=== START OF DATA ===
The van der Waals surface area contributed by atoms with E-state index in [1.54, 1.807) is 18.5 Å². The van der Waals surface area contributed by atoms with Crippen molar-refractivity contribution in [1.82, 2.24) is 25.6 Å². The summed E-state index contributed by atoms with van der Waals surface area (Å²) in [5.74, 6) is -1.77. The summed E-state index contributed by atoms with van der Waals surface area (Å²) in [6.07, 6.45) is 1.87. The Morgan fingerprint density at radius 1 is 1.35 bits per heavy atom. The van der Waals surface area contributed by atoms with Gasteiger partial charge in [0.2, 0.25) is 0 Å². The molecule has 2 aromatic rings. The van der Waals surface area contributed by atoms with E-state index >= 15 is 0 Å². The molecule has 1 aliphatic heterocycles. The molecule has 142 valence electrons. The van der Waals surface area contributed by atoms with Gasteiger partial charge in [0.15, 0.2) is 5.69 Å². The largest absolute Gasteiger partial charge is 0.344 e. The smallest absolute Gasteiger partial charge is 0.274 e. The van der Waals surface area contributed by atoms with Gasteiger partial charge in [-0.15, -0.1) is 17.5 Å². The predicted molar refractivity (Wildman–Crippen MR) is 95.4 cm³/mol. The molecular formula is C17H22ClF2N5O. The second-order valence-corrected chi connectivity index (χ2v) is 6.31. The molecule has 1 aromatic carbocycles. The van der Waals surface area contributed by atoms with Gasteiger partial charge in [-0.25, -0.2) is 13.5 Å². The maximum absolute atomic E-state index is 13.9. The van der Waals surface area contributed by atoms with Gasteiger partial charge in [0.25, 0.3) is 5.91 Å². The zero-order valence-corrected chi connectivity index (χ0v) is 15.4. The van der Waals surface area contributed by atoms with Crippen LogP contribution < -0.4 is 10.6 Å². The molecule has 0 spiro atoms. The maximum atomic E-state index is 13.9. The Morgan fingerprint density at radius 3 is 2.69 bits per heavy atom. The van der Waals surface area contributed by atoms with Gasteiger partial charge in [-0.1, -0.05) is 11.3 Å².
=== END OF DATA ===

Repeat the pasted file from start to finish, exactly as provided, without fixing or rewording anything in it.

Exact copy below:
The van der Waals surface area contributed by atoms with E-state index in [1.54, 1.807) is 18.5 Å². The van der Waals surface area contributed by atoms with Crippen molar-refractivity contribution in [1.82, 2.24) is 25.6 Å². The summed E-state index contributed by atoms with van der Waals surface area (Å²) in [5.74, 6) is -1.77. The summed E-state index contributed by atoms with van der Waals surface area (Å²) in [6.07, 6.45) is 1.87. The Morgan fingerprint density at radius 1 is 1.35 bits per heavy atom. The van der Waals surface area contributed by atoms with Gasteiger partial charge in [0.2, 0.25) is 0 Å². The molecule has 2 aromatic rings. The van der Waals surface area contributed by atoms with E-state index >= 15 is 0 Å². The molecule has 1 aliphatic heterocycles. The molecule has 142 valence electrons. The van der Waals surface area contributed by atoms with Gasteiger partial charge in [0.15, 0.2) is 5.69 Å². The largest absolute Gasteiger partial charge is 0.344 e. The smallest absolute Gasteiger partial charge is 0.274 e. The van der Waals surface area contributed by atoms with Gasteiger partial charge in [-0.15, -0.1) is 17.5 Å². The predicted molar refractivity (Wildman–Crippen MR) is 95.4 cm³/mol. The molecular formula is C17H22ClF2N5O. The second-order valence-corrected chi connectivity index (χ2v) is 6.31. The molecule has 1 aromatic carbocycles. The van der Waals surface area contributed by atoms with Gasteiger partial charge in [-0.25, -0.2) is 13.5 Å². The maximum absolute atomic E-state index is 13.9. The van der Waals surface area contributed by atoms with Gasteiger partial charge in [0.25, 0.3) is 5.91 Å². The zero-order valence-corrected chi connectivity index (χ0v) is 15.4. The van der Waals surface area contributed by atoms with Crippen LogP contribution < -0.4 is 10.6 Å². The molecule has 0 spiro atoms. The maximum atomic E-state index is 13.9. The Morgan fingerprint density at radius 3 is 2.69 bits per heavy atom. The van der Waals surface area contributed by atoms with Gasteiger partial charge in [-0.1, -0.05) is 11.3 Å².